CILIP HQ: picture of the ramp by the entrance

More CILIP HQ: note the pink CILIP logo in the window

The talk sparked some fascinating debate about CILIP from sceptics in the audience: I emphasised that I was focusing on the positives of getting involved in the Institute, but that I wasn’t a CILIP representative, and that I knew it was only one option among many.

My favourite moment of the discussion was in Newcastle where, together with Maria Cotera (Past President of the Career Development Group), I persuaded Phil Bradley (who was then still running for president, and in the audience as he gave one of the NPID keynotes) to say a little bit about why he’d rejoined and become active in CILIP again: he gave a lovely speech about the importance of professional bodies and the opportunity we have to do something great with CILIP.

It was fantastic to see the enthusiasm and response for running this event in both north and south, and there was some great speakers to chat to, but it’s sobering to realise that this could be the last year that the New Professionals Information Day might not be around next year due to budget constraints.

I suppose the major long-term outcome of the event for me was, having reflected on how positive my experiences getting involved with CILIP were (in DOPF and also as a previous member of CDG Yorkshire and Humberside) led me to resolve to become active more regularly. I’m going to take over on the UC&R East Midlands committee for my institution next: unlike some of the things I’ve become involved in during my professional development, this is a stable commitment (which I think will do me good), but also I’m looking forward to helping develop some random plans on the committee once I start!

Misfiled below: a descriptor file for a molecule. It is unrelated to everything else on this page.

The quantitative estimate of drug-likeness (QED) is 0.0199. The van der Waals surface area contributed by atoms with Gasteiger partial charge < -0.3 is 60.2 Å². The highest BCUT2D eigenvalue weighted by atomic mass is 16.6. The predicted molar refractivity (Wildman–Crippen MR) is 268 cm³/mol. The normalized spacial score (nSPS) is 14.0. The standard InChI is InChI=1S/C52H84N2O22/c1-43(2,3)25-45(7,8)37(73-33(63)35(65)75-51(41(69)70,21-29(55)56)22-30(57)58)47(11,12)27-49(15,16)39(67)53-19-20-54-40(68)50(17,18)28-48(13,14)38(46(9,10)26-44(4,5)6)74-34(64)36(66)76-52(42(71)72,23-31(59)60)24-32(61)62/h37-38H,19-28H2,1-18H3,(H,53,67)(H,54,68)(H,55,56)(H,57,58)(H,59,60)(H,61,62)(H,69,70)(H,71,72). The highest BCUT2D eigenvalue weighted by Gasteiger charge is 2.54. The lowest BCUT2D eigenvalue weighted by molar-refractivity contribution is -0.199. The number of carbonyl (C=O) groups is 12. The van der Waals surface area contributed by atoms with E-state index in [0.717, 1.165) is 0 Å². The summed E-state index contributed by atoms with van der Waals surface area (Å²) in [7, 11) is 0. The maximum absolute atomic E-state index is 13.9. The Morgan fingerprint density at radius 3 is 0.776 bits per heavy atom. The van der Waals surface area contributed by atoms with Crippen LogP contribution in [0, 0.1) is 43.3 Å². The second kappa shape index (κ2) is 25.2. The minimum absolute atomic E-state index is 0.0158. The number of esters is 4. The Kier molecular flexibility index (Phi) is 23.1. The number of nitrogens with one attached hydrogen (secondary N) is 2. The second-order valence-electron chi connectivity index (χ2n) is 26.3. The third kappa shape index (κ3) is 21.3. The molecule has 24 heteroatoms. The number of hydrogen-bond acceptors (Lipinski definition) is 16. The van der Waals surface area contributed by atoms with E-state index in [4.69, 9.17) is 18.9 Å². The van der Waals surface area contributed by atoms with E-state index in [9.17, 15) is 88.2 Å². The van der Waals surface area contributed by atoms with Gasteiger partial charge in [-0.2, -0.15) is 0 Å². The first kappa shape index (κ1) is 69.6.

Using Prezi to teach

September 1st, 2010

Screenshot of part of the Prezi

Screenshot of part of the Prezi

My last post ended in somewhat of a challenge to myself: to use my love of playing with new technologies to experiment a little with the format of my teaching. I’ve therefore been trying out Prezi, the “zooming presentation tool”, as a way of presenting a teaching session I’ve been working on.

It’s still very much a work in progress, which is why I’ve gone with a screenshot rather than a link to the Prezi itself! However, I’m quite happy with how it’s going.

Because Prezi is a big canvas you can move around, zooming in and out, it acts as a mindmap of the stuff I want to cover in my session, and has encouraged me to think about how different aspects of the teaching link together, and how to make a narrative out of them. This has helped me develop the session, and hopefully should make it more coherent.

Another benefit is that I can use this mindmap as an archive of the presentation and the resources I cover, allowing students to retrace my actions, and acting as a tangible reminder of how I interpreted the resources. As well, of course, as mundanely linking to the resources I covered!